You’re probably familiar with the song “It’s Five O’Clock Somewhere” by Jimmy Buffet and Alan Jackson. It was the number one country single of the year back in 2003. A few years later, Jimmy Buffet submitted several trademark applications based on the song, which are now registered, including for example, IT’S FIVE O’CLOCK SOMEWHERE and IT’S 5 O’CLOCK SOMEWHERE, for restaurant and bar services (Reg. Nos. 4,125,663; 4,962,176). The entity Margaritaville Enterprises, LLC (“Margaritaville”) is now listed as the owner of those marks.
Last year, another business, The Veteran Beverage Company, applied to register the mark IT’S 1700 HOURS SOMEWHERE for beer (Serial No. 87160262). In 24-hour military time, 1700 hours is equivalent to 5:00 PM. However, the Examining Attorney determined that there were no conflicting marks, and approved Veteran Beverage’s mark for publication.
Margaritaville recently stepped in with a Notice of Opposition, filed a few weeks ago, opposing registration of the IT’S 1700 HOURS SOMEWHERE mark. The Notice of Opposition alleges a likelihood of confusion based on its various 5 O’CLOCK SOMEWHERE marks. Specifically, Margaritaville alleges that the parties’ marks are similar in sight and sound, “identical in meaning,” and “virtually identical in commercial impression,” with the “only difference being that Applicant’s Applied-for Mark shows 5:00 PM in military time.”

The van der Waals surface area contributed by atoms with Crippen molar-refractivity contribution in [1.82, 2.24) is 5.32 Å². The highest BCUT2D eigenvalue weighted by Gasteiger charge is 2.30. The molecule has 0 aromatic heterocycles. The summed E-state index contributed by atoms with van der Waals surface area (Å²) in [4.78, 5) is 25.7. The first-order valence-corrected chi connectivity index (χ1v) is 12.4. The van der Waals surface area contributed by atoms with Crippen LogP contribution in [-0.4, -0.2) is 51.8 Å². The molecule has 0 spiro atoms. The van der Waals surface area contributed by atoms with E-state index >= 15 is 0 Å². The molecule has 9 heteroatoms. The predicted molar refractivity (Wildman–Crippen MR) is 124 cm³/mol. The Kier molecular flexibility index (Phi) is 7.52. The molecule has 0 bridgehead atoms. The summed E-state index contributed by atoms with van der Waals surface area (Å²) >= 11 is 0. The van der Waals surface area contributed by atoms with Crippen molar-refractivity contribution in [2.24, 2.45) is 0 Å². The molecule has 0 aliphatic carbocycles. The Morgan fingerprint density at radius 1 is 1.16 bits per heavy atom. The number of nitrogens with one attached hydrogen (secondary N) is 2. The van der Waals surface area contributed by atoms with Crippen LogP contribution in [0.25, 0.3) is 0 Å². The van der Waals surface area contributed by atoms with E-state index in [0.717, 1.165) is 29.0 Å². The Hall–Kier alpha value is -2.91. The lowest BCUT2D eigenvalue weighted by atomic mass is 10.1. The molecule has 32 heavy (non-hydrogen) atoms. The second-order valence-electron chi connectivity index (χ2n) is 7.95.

Although there are obvious differences in sight and sound of the marks (the words “1700 Hours” instead of “Five O’Clock”), the “similarity in meaning” factor can be just as significant in supporting a likelihood of confusion, especially where there is an identical meaning. See, e.g., Gastown, Inc., of Del. v. Gas City, Ltd., 187 USPQ 760 (TTAB 1975) (holding GAS CITY for gasoline and GASTOWN for gasoline likely to cause confusion); Watercare Corp. v. Midwesco-Enterprise, Inc., 171 USPQ 696 (TTAB 1971) (holding AQUA-CARE (stylized) and WATERCARE (stylized), for water-conditioning products, likely to cause confusion). Thus, this may be a difficult battle for Veteran Beverage. There are potential counterarguments, such as a lack of sufficient relatedness between the parties’ goods and services, although Margaritaville argues that Veteran Beverage’s beer goods are closely related to its restaurant and bar services. What do you think?